August is upon us with its hot, muggy weather. Totally unlike most Colorado weather, it is my least favorite month of the year. Monsoon winds coming up out of the gulf or from Southern California are moist enough to bring humid air but unfortunately are all too often not moist enough to bring rain. It has already been a hot, dry summer, so we really need some rain.
August also brings the full fall migration of many birds. Already local family groups are moving about and will soon be joining with other family groups to form flocks that will move south together. Soon the spotted sandpipers and the soras will leave the lake, and fall migrating ducks will begin to arrive.
While I was lollygagging in the hospital for the past two weeks, it seems a small moose wandered into the Evergreen area. This too is probably an indication of changes to come. These huge animals, the largest member of the deer family, take a few years to mature. Females first breed when 2 to 3 years old. Presumably it takes about the same time for the males to mature. They live a long life of 20 years or more.
Immature males do a lot of wandering around. Their long-legged stride covers a lot of miles, and they tend to wander great distances. They also travel at a good, steady speed. I recall when we were in Alaska several years ago, we were traveling along a paved highway that crossed a marsh. A cow and calf moose were grazing near the road, and something frightened her just as we came along. She and her calf took off running parallel to the road. We paced them at 35 mph for some distance before she turned away from us and moved deeper into the marsh. Their long, thin legs reduce the drag from the water, and they seemed to keep the pace effortlessly. Not apparently winded, they just turned away from the highway, apparently seeing or smelling greener pastures.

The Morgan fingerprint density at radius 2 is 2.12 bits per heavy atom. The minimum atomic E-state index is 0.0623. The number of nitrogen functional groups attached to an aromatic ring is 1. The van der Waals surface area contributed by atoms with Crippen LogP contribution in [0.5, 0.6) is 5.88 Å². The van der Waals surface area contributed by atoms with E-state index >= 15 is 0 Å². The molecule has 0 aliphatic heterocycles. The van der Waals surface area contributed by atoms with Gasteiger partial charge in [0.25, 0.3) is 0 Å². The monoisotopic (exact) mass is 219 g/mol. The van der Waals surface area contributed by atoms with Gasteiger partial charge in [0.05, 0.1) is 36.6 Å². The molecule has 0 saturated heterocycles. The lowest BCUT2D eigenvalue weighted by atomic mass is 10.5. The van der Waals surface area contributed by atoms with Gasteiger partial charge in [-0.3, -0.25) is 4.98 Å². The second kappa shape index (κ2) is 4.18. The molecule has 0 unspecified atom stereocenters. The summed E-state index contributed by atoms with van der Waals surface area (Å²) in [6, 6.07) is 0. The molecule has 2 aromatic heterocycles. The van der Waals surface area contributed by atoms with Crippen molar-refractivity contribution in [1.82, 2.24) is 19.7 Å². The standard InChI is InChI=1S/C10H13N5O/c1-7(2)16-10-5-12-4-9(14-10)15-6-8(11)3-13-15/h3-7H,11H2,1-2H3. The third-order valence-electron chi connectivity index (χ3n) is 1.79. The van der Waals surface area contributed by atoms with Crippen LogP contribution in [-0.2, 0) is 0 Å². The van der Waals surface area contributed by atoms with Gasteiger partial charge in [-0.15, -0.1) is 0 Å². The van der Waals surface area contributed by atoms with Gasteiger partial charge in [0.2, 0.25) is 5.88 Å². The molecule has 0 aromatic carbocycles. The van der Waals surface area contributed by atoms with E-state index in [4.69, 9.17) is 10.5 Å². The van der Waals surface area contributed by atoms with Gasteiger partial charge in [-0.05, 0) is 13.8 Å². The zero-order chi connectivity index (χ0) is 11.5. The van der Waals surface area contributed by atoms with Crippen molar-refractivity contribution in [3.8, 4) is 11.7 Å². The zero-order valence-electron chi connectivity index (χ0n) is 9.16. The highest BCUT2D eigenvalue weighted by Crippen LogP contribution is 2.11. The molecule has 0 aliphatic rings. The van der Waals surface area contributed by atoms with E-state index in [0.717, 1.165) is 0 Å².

Like other species of young male animals, immature moose seem to be restless and travel about looking for something. Only they know what. September and October is their rutting season, and when mature they wander looking for mates. Even then, they seem to not be too sure of what they are doing, for there are several instances of a bull moose spending anywhere from a week to a month in a pasture trying to woo a cow.
Moose were occasionally sighted in Colorado in past years, apparently drifting south out of Wyoming. Then the Colorado Division of Wildlife introduced a small group into North Park along Willow Creek. They have done well, and some have been moved to other areas where the habitat is right.
People frequently ask me where they can see moose. They can be seen along Willow Creek in North Park and in the Rabbit Ears Pass area, as well as in other Western Slope willow-lined streams. However, if you re expecting to see “herds” of moose crossing the highway, as you are accustomed to seeing elk, you will be disappointed. Moose are usually found singly, or by twos (cow and calf) or occasionally by threes (bull, cow and calf). Seldom are they found in even small groups.
They are associated with water and usually eat succulent water plants in summer. In winter they browse on many twigs, bark and saplings and are most commonly found along streams and ponds that have good stands of willows.
It has always amazed me how an animal that can weigh as much as 1,400 pounds, stands up to 6 feet high at the shoulders and has scoop-shovel antlers that measure 2 yards across can simply “disappear” in a willow thicket. One day Bill and I counted five moose on a trip over Rabbit Ears Pass to North Fork. When we mentioned it to friends who followed us over the same route, they said, “Where? We didn’t see any.” We had stopped at every available pull-off along the way and scanned every willow thicket through our binoculars. They had just driven. If you want to see wildlife, you must learn to stop, look and listen.
Thanks to my many readers who sent me get well cards. I hope we have finally beaten the pneumonia that has plagued me for so long and that I will be able to continue writing for you, my many friends.